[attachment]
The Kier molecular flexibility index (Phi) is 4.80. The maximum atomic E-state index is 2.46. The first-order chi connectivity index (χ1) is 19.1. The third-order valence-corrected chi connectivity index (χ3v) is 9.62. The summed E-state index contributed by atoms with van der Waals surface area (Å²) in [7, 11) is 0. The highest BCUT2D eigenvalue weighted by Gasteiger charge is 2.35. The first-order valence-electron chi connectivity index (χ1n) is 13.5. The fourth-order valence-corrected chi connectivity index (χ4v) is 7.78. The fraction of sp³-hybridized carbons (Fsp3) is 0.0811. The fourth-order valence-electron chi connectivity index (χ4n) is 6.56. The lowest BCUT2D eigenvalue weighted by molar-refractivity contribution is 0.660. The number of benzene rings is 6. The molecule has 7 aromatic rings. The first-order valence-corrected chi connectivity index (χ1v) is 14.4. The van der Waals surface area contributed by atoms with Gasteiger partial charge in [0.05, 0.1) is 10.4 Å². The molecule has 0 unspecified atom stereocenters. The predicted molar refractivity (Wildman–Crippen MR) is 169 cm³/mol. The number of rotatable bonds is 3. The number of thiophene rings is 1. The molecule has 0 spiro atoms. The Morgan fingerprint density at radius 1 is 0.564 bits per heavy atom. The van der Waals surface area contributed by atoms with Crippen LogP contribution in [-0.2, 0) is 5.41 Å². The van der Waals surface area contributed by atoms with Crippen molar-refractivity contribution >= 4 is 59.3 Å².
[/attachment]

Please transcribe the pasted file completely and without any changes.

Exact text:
The Kier molecular flexibility index (Phi) is 4.80. The maximum atomic E-state index is 2.46. The first-order chi connectivity index (χ1) is 19.1. The third-order valence-corrected chi connectivity index (χ3v) is 9.62. The summed E-state index contributed by atoms with van der Waals surface area (Å²) in [7, 11) is 0. The highest BCUT2D eigenvalue weighted by Gasteiger charge is 2.35. The first-order valence-electron chi connectivity index (χ1n) is 13.5. The fourth-order valence-corrected chi connectivity index (χ4v) is 7.78. The fraction of sp³-hybridized carbons (Fsp3) is 0.0811. The fourth-order valence-electron chi connectivity index (χ4n) is 6.56. The lowest BCUT2D eigenvalue weighted by molar-refractivity contribution is 0.660. The number of benzene rings is 6. The molecule has 7 aromatic rings. The first-order valence-corrected chi connectivity index (χ1v) is 14.4. The van der Waals surface area contributed by atoms with Gasteiger partial charge in [0.05, 0.1) is 10.4 Å². The molecule has 0 unspecified atom stereocenters. The predicted molar refractivity (Wildman–Crippen MR) is 169 cm³/mol. The number of rotatable bonds is 3. The number of thiophene rings is 1. The molecule has 0 spiro atoms. The Morgan fingerprint density at radius 1 is 0.564 bits per heavy atom. The van der Waals surface area contributed by atoms with Crippen LogP contribution in [-0.2, 0) is 5.41 Å². The van der Waals surface area contributed by atoms with Crippen molar-refractivity contribution >= 4 is 59.3 Å².